The application also has to explain how the site will be restored after the gravel extraction process has been completed. The HMWP has policies which require restoration to countryside with some degree of public access permitted. This will be a crucial issue for us in considering our response to the application. We will also be looking at what this means for how Persimmon Homes might look to promote any housing development on the site in the future.
No, that decision was taken and confirmed back in 2013. Hampshire County Council has kept the HMWP under review and is planning to produce an updated new plan in the next few years. Importantly, the annual monitoring produced by Hampshire County Council does not appear to show a decline in demand for sand and gravel which might have meant that extraction at Hamble Airfield had become unnecessary.
No, it does not. Cemex has to demonstrate that the extraction, transportation, and restoration processes can be carried out in a way which satisfies Hampshire County Council as the decision maker that it complies with the other policies in the HMWP and that the impacts on the local community will be acceptable. At this stage, you and other consultees, including Hamble Parish Council, have the opportunity to raise objections and to seek mitigation measures as part of the decision-making process. This is a major planning application, and it will be subject to careful scrutiny by a wide range of organisations and agencies as well as local representatives. It is important to remember however that planning decisions have to be made on the basis of evidence and informed judgement and not just because people would prefer that something was not approved.
A major application such as this one can only be permitted after a careful evaluation of the effect of the development on wildlife and environmental considerations such as noise, air quality, and flood risk. Some work was done to assess this when the site was allocated in the HMWP in 2013. But there may have been significant changes since then and Cemex will have to provide a substantial volume of evidence that the impacts will be within the acceptable limits the Government sets. These will be evaluated by Hampshire County Council when they look at the application but also by consultees such as Natural England and the Environment Agency who are independent and have no vested interest in the development going ahead. The Parish Council will review the representations they make and engage with them if it has questions or concerns about what they are saying.
This is probably the most significant issue that the application gives rise to, especially as the recent appeal at GE Aviation and the Satchell Lane planning application were both determined on the basis that any additional amount of traffic on Hamble Lane from new development would be unacceptable. We know that the County Council has developed plans to reduce traffic congestion through a programme of highway works, but these are not currently funded or programmed. So we will look very carefully at what Cemex propose and how the County Council responds. It is too early to say what issues will arise, but the position is undoubtedly different from the way it was in 2013 and this is potentially significant.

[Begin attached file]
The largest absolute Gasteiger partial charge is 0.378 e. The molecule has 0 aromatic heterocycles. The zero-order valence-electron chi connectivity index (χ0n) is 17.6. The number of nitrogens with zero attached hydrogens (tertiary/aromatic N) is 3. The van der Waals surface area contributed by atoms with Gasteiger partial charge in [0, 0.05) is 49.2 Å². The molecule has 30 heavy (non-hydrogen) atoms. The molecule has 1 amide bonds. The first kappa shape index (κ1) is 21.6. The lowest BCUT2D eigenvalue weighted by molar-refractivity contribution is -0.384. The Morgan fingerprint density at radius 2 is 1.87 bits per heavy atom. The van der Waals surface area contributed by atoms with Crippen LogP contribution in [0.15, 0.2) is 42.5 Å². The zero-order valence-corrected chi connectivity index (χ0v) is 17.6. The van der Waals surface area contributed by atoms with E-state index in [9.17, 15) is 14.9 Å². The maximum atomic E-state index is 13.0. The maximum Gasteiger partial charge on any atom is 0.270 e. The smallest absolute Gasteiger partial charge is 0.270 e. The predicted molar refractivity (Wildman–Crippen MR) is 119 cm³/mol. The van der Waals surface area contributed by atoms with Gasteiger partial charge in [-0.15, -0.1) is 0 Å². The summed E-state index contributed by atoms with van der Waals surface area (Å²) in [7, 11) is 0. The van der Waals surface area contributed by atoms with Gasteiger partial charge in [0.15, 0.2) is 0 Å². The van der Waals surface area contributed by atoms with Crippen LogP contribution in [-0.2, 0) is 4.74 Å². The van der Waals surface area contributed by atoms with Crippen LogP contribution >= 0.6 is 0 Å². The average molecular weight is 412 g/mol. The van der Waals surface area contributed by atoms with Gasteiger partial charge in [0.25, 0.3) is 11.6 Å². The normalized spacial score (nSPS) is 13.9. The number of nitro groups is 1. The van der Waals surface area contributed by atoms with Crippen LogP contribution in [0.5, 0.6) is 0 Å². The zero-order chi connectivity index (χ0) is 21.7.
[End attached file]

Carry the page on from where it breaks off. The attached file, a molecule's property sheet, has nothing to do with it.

We met with Cemex at the start of February and asked a similar question. They replied that they only use contractors whose fleet meet the Euro 6 Standard which limits the amount of harmful emissions produced by the vehicles. The Trucks are 44 tonnes when loaded.
As the site has already been identified in the HMWP as one which is suitable and still required for mineral extraction there is very little to be gained from seeking to rerun this discussion. The Parish Council will review the details of the planning application once they are available and identify all of those specific issues which are of concern to our community. It will engage constructively with Cemex and with the County Council to see if these can be resolved. If they cannot then we will raise objections to the planning application on that basis. Without prejudice to our position, we will try to ensure that if the planning application is approved then it has the least possible impact on our residents whilst the work is carried out, and the best possible steps are taken to restore the site in a way which we support. We will also take account of what Persimmon Homes might look to do in the future.
The allocation of the site by the HMWP means that the presumption will be in favour of granting planning permission in accordance with Government planning policy. We have to identify specific issues that we believe would make the granting of planning permission unacceptable. If we just say that we oppose the principle of the development and hope that this is enough then this is very unlikely to be successful. We also have to remember that any decision to refuse the application has to stand up to scrutiny before an independent inspector at an appeal. If we can obtain changes to the proposals that would lessen their impact or improve the long-term outcome, then it would be sensible to try to do this because the application might be approved without them anyway. The Parish Council will represent your interests vigorously and constructively, which will include discussions as necessary with Cemex, Hampshire County Council, Eastleigh Borough Council, and other agencies. We have engaged professional support to help us do this.